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The Vote Panel: Everyone is promising houses
As we close in on election day, housing affordability has become a central issue of this campaign. People’s mortgages are going up and it could put upward pressure on rents.
So, how are cost of living pressures factoring into the decision voters will make in just two weeks time?
The Vote: What are Labor actually offering?
The Labor Party officially launched their campaign on Sunday, unveiling new policies and making their most comprehensive pitch to voters so far. But the policy offering remains slimmer than it was three years ago, which is part of what has been described as the party’s small target strategy. Today, national correspondent for The Saturday Paper, Mike Seccombe on the Labor Party’s policy platform and the demographic data that shaped it.
The Vote Panel: Three weeks in and it’s all about to start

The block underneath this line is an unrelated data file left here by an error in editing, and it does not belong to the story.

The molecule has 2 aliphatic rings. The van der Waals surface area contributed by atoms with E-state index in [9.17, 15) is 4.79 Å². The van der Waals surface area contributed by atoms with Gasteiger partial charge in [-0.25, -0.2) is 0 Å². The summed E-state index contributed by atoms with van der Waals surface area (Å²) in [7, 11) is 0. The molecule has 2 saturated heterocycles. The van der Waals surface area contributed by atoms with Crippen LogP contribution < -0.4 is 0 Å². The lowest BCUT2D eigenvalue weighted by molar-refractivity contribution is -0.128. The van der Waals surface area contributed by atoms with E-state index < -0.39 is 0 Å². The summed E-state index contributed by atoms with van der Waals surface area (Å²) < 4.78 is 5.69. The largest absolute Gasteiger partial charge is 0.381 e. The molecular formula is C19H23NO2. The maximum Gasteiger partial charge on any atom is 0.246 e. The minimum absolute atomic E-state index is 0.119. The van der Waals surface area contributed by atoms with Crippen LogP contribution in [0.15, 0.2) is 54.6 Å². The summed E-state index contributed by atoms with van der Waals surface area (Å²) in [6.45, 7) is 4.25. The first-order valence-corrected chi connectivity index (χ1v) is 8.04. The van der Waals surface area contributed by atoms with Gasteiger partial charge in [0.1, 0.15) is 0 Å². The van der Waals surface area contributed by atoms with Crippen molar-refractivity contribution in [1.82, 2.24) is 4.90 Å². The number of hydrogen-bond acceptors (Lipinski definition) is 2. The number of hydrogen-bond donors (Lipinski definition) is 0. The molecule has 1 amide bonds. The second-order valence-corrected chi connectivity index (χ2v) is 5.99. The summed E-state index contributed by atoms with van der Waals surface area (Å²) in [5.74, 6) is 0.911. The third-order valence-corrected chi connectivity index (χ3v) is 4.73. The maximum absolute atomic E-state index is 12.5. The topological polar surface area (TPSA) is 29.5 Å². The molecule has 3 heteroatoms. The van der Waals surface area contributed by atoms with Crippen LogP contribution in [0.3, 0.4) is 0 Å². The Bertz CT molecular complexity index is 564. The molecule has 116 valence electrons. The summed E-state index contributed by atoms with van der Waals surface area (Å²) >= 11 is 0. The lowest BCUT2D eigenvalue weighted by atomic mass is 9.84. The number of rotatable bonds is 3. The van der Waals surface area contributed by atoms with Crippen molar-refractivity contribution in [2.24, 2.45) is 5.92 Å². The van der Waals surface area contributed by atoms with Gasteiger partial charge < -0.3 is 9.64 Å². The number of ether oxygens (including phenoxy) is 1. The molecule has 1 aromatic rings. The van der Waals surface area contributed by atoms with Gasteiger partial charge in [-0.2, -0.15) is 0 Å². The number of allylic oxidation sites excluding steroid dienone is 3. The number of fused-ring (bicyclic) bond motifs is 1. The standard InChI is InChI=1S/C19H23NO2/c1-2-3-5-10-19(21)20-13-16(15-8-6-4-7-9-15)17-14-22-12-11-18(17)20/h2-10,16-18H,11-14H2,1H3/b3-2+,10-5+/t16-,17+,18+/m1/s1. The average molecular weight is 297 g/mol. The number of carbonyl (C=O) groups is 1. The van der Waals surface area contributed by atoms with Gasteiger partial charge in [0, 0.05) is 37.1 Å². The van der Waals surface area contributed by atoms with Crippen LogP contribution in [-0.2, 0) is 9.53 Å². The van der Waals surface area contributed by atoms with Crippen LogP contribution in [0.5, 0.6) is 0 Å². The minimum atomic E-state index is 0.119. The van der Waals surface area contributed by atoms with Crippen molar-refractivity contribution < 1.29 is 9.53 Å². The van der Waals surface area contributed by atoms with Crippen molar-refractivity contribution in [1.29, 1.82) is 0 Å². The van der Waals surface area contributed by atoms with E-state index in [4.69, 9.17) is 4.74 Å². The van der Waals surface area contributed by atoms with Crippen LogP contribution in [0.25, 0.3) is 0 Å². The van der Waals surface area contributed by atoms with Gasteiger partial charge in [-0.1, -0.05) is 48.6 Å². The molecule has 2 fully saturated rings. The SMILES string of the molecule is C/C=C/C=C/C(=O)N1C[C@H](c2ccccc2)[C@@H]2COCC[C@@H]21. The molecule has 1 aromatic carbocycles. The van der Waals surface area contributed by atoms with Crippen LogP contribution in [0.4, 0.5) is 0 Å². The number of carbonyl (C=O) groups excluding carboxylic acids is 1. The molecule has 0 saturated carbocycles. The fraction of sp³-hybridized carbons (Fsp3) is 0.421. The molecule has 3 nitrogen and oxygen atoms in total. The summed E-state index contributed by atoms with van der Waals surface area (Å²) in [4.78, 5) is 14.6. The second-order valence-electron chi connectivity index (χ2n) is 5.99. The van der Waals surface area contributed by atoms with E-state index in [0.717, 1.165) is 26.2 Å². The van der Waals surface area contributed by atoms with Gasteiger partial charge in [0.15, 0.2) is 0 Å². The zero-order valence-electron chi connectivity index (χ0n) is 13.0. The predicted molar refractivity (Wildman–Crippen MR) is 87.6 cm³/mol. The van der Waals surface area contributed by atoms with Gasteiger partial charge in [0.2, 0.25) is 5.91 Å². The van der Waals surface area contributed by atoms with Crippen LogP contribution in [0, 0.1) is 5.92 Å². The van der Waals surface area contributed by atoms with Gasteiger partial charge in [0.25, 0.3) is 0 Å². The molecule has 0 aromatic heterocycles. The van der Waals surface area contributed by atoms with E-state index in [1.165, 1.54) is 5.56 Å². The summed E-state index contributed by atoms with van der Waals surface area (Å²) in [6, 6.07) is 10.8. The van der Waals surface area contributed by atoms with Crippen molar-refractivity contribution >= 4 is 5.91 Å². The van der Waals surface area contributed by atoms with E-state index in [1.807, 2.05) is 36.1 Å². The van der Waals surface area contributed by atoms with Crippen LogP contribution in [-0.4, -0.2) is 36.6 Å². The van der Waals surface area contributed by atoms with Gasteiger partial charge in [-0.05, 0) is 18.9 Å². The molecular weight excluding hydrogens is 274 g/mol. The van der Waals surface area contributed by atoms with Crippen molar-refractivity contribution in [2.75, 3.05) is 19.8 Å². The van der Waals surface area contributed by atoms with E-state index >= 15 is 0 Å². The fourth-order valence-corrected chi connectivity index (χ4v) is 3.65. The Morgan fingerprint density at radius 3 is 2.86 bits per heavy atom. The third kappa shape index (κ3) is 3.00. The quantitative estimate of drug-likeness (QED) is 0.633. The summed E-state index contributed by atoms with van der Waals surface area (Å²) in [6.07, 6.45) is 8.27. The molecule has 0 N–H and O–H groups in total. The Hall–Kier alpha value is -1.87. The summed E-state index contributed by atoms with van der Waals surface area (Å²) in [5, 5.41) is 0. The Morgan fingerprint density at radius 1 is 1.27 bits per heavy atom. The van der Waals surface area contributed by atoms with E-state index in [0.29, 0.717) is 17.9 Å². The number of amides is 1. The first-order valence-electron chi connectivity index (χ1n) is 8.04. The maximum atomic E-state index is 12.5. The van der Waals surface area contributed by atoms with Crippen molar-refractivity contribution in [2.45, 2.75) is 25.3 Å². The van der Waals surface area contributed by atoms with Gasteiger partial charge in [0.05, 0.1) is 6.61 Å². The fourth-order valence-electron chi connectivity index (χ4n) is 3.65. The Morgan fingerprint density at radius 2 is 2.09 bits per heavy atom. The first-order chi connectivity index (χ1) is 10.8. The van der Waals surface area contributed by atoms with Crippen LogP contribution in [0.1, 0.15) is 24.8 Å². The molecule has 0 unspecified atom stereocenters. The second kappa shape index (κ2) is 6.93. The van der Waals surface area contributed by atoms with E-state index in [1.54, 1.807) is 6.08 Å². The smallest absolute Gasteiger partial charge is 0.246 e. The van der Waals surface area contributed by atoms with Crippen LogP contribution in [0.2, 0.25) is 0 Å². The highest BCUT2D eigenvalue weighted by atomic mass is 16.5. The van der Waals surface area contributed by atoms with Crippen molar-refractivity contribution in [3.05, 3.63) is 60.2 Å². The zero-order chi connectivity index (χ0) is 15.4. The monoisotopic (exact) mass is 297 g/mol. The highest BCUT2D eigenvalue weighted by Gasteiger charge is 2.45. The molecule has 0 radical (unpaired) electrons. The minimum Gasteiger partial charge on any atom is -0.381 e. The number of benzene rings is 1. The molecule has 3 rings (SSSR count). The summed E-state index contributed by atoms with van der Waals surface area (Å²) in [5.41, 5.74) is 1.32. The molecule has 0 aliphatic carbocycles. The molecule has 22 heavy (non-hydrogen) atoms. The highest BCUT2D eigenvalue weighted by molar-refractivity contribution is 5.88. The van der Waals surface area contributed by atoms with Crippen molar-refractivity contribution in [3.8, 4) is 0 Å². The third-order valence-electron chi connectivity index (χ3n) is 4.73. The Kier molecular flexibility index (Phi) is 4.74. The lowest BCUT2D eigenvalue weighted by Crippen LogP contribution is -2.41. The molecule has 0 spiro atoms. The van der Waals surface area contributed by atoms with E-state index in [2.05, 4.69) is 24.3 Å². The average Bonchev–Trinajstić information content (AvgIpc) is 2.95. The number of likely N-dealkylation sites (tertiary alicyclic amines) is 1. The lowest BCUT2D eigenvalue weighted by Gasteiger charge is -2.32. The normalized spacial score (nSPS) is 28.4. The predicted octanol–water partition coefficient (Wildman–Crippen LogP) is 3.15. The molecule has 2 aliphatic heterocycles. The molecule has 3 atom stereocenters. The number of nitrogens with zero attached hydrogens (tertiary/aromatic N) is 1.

Today, Anthony Albanese is set to end his isolation and return to the campaign trail after he tested positive for Covid-19 last week. As he returns to campaigning in-person, the cost of living has become an even more pressing election issue and a deal between China and The Solomon Islands has opened up a surprising avenue of attack on the Coalition.
Will house prices ever crash?
For decades, house prices in Australia have been accelerating and defying every prediction of a crash. The pandemic has done nothing to slow down that trajectory, with prices continuing to go up, despite economic uncertainty. Today, Russell Marks on why Australia’s housing market continues to confound expectations and what might actually make a difference.
Scott Morrison hits the panic button
With the government trailing in the opinion polls, Prime Minister Scott Morrison has attempted to improve his image. But will these last ditch efforts work, or do they just appear desperate? Today, Paul Bongiorno on how Scott Morrison is attempting to claw back ground as the election inches closer.
What to expect this election year
This year Australians will head to the polls and cast their judgement on the performance of the federal government. According to the latest polls the Labor opposition are the favourites to win, yet predicting Australian politics is notoriously fraught. Today, columnist for The Saturday Paper Paul Bongiorno, on what kind of surprises might be in store this election year.